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The Treaty Of Versailles Puzzle Logo
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The palace of Versailles is situated on the outskirts of Paris, built by Louis XIV in the late 17th century for the French court as a country retreat. The palace has been used for many historical occasions, and its most famous room "The Hall of Mirrors" has witnessed many of these events.

In January 1871, after the Prussian victory over France in the Franco-Prussian war, King Wilhelm of Prussia was declared, in the "Hall of Mirrors", Kaiser of the German Empire.

In that very same room some 50 years later representatives gathered from the victorious Allied forces, and this time imposed a crippling treaty on Germany which became known as "The Treaty of Versailles". After the defeat of Germany in World War 1, the Allies held Germany totally responsible for starting the conflict and causing the carnage and devastation in the 4 years of the war.

It was hoped that the treaty would bring an everlasting peace to Europe, which had just endured the bloodiest of wars. Within the treaty the Allies imposed restrictions on how much of an armed force Germany could keep after the war. The idea was to strip Germany of its capability to wage war every again.

In the eyes of the Allies Germany was responsible for the hostilities and they wanted to prevent any such thing happening again. The treaty would only allow the German army 100,000 men, considered enough for defence. The army would be devoid of any tanks and would have no large artillery pieces. Germany would not be allowed an airforce and its navy would be restricted to only ships no larger than a cruiser. The treaty turned the Rhineland into a demilitarized zone, and no German troops would be allowed in this zone.

War reparations crippled Germany and the financial burden of the war led to the collapse of the German economy. The financial burden was immense, and with the collapse of the economy it would bring poverty and depression to the people of Germany. This situation was enhanced by the crash of the world's market which created what became known as the Depression. The situation would be ripe for a struggle between extreme political groups, a struggle that will see the emergence of Hitler and his Nazi party.

The treaty created new borders which recognized new states, this was to take into account of minority nationalistic identities. The nationalistic issues were addressed, as it was these issues that ignited World War 1. Most of the grievances centred on eastern Europe and the Balkans that were part of the Austro-Hungarian Empire. These ethnic groups resented the imperial hold that was held by Vienna, and as Germany's ally the Allies broke up the Austro-Hungarian Empire into separate states.

They created Hungary as a separate state, and then merged the Czech lands, Slovakia and the German speaking areas of the Sudetenland, and created the new state of Czechoslovakia.

In the Balkans they created the new state of Yugoslavia, which consisted of Slovenia, Croatia, Bosnia-Herzegovina (which were all part of the Austro-Hungarian Empire), the independent state of Serbia and Montenegro. The effects of the treaty would be felt 70 years on when the new state, with its political and religious differences, ignite into a bloody civil war.

As ally to Germany, Turkey, also saw its territory divided up and given to its long time enemy Greece. By helping the Allies they created Saudi Arabia as a independent state. Syria fell under French influence and Persia and Mesopotamia under British influence. All will become intense spots of conflict over the decades that follow the Treaty of Versailles.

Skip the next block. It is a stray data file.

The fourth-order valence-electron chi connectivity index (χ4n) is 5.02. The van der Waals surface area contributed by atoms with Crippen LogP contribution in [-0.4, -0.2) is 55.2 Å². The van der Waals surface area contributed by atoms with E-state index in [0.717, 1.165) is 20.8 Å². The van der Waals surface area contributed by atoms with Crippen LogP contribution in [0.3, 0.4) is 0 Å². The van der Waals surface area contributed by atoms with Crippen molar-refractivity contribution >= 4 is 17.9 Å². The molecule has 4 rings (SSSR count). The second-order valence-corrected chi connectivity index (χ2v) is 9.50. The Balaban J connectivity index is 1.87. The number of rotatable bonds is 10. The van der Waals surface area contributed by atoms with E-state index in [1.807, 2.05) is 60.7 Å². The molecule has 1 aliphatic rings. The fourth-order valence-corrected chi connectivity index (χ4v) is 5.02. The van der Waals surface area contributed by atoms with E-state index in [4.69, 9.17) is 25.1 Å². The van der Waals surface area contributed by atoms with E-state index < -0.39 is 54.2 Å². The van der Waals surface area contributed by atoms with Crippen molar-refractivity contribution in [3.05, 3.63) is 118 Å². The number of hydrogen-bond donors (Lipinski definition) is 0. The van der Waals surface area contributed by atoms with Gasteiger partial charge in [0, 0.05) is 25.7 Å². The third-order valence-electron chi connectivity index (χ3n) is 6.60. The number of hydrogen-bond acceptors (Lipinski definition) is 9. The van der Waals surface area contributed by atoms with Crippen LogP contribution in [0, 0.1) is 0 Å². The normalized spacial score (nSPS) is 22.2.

Poland and the Baltic states were given independence. But Poland had no access to the Baltic sea, so the treaty granted Poland the port of Danzig and in doing so annexed Prussia from the rest of Germany. This created a corridor and Poland now had access to the Baltic sea but it would be this that would become a major point of contention, and one that would cause the declaration of war in 1939. Hitler would invade Poland to regain lands and unite Germany with Prussia, and throw Europe into a second world war.

The Allies also created the League of Nations, a forerunner of the United Nations. This organization was designed to act as a mediator for any future disputes. It based itself in Geneva and held its first session in November 1920. Obvious absentees as members were the Soviet Union, the United States of America, and of course the defeated nations of WW1.

The League of Nations proved ineffective and powerless to enforce policy, especially without the support of the United States, which followed a policy of isolationism and refused to rectify the treaty. The treaty had already started to increase tension in the years immediately after it declaration. Up to the outbreak of World War II there were many outbreaks of violent confrontation. Early set backs saw disputes between Greece and Turkey, the Italian invasion of north Africa, and the Japanese invasion of mainland China.

The main prelude to WW2 was the Spanish civil war, which saw many countries on both sides of the political fence supporting the different factions involved in the conflict. The Spanish civil war would prove to be a dress rehearsal for the second World War.

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For those visitors that have entered to this site, directly to this page, we would like to inform you that this page is part of a series of pages, within a section that acts as a backdrop to 'The Puzzle' project. 'The Puzzle' is a musical project that looks at different events from the 20th-21st Century.

This section is part of the 'World War II' zone. 'A Promise Of Peace' tells the story, in chronological order, of World War II.

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